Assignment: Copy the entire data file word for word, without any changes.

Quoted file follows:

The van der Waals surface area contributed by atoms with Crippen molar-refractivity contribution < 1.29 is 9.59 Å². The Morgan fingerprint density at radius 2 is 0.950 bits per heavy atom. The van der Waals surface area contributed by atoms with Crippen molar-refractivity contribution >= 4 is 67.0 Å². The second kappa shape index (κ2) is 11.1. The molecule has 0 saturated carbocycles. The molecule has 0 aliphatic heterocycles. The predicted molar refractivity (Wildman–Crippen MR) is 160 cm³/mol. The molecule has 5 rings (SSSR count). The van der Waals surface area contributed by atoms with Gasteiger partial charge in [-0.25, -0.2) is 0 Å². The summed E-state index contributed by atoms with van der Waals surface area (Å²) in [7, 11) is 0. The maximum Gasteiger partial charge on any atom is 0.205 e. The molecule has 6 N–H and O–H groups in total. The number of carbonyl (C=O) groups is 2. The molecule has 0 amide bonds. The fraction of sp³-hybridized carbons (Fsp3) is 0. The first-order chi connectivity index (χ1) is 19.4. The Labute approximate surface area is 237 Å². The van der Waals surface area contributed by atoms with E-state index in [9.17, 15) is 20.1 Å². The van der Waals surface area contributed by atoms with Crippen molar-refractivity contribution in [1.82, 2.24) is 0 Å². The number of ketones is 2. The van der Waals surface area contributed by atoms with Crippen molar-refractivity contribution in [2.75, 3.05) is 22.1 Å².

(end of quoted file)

The van der Waals surface area contributed by atoms with Crippen molar-refractivity contribution < 1.29 is 9.59 Å². The Morgan fingerprint density at radius 2 is 0.950 bits per heavy atom. The van der Waals surface area contributed by atoms with Crippen molar-refractivity contribution >= 4 is 67.0 Å². The second kappa shape index (κ2) is 11.1. The molecule has 0 saturated carbocycles. The molecule has 0 aliphatic heterocycles. The predicted molar refractivity (Wildman–Crippen MR) is 160 cm³/mol. The molecule has 5 rings (SSSR count). The van der Waals surface area contributed by atoms with Gasteiger partial charge in [-0.25, -0.2) is 0 Å². The summed E-state index contributed by atoms with van der Waals surface area (Å²) in [7, 11) is 0. The maximum Gasteiger partial charge on any atom is 0.205 e. The molecule has 6 N–H and O–H groups in total. The number of carbonyl (C=O) groups is 2. The molecule has 0 amide bonds. The fraction of sp³-hybridized carbons (Fsp3) is 0. The first-order chi connectivity index (χ1) is 19.4. The Labute approximate surface area is 237 Å². The van der Waals surface area contributed by atoms with E-state index in [9.17, 15) is 20.1 Å². The van der Waals surface area contributed by atoms with Crippen molar-refractivity contribution in [1.82, 2.24) is 0 Å². The number of ketones is 2. The van der Waals surface area contributed by atoms with Crippen molar-refractivity contribution in [2.75, 3.05) is 22.1 Å².